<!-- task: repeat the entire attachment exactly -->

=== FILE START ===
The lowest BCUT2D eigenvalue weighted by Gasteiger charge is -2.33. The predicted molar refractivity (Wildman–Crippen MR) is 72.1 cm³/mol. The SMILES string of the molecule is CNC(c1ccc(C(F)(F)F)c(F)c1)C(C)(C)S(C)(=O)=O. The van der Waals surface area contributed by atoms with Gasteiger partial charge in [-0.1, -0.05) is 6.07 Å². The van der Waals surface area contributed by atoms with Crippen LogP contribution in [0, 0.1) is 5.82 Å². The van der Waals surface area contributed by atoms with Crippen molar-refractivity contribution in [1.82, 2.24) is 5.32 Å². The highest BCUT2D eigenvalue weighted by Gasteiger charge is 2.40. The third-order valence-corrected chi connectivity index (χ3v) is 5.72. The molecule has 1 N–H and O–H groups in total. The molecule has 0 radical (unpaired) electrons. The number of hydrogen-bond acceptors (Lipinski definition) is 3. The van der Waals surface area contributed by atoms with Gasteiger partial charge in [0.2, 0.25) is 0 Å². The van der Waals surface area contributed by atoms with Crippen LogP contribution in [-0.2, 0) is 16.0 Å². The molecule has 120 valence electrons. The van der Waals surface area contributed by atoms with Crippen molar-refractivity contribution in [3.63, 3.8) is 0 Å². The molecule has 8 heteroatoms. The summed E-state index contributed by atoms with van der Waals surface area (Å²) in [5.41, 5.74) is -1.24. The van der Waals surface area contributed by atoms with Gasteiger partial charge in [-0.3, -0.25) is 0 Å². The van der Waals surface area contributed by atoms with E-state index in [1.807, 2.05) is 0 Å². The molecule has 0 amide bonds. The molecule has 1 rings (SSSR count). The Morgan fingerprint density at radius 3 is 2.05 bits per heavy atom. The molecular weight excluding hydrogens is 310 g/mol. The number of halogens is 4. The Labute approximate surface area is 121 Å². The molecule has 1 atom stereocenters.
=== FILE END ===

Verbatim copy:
The lowest BCUT2D eigenvalue weighted by Gasteiger charge is -2.33. The predicted molar refractivity (Wildman–Crippen MR) is 72.1 cm³/mol. The SMILES string of the molecule is CNC(c1ccc(C(F)(F)F)c(F)c1)C(C)(C)S(C)(=O)=O. The van der Waals surface area contributed by atoms with Gasteiger partial charge in [-0.1, -0.05) is 6.07 Å². The van der Waals surface area contributed by atoms with Crippen LogP contribution in [0, 0.1) is 5.82 Å². The van der Waals surface area contributed by atoms with Crippen molar-refractivity contribution in [1.82, 2.24) is 5.32 Å². The highest BCUT2D eigenvalue weighted by Gasteiger charge is 2.40. The third-order valence-corrected chi connectivity index (χ3v) is 5.72. The molecule has 1 N–H and O–H groups in total. The molecule has 0 radical (unpaired) electrons. The number of hydrogen-bond acceptors (Lipinski definition) is 3. The van der Waals surface area contributed by atoms with Gasteiger partial charge in [0.2, 0.25) is 0 Å². The van der Waals surface area contributed by atoms with Crippen LogP contribution in [-0.2, 0) is 16.0 Å². The molecule has 120 valence electrons. The van der Waals surface area contributed by atoms with Crippen molar-refractivity contribution in [3.63, 3.8) is 0 Å². The molecule has 8 heteroatoms. The summed E-state index contributed by atoms with van der Waals surface area (Å²) in [5.41, 5.74) is -1.24. The van der Waals surface area contributed by atoms with Gasteiger partial charge in [-0.3, -0.25) is 0 Å². The van der Waals surface area contributed by atoms with E-state index in [1.807, 2.05) is 0 Å². The molecule has 0 amide bonds. The molecule has 1 rings (SSSR count). The Morgan fingerprint density at radius 3 is 2.05 bits per heavy atom. The molecular weight excluding hydrogens is 310 g/mol. The number of halogens is 4. The Labute approximate surface area is 121 Å². The molecule has 1 atom stereocenters.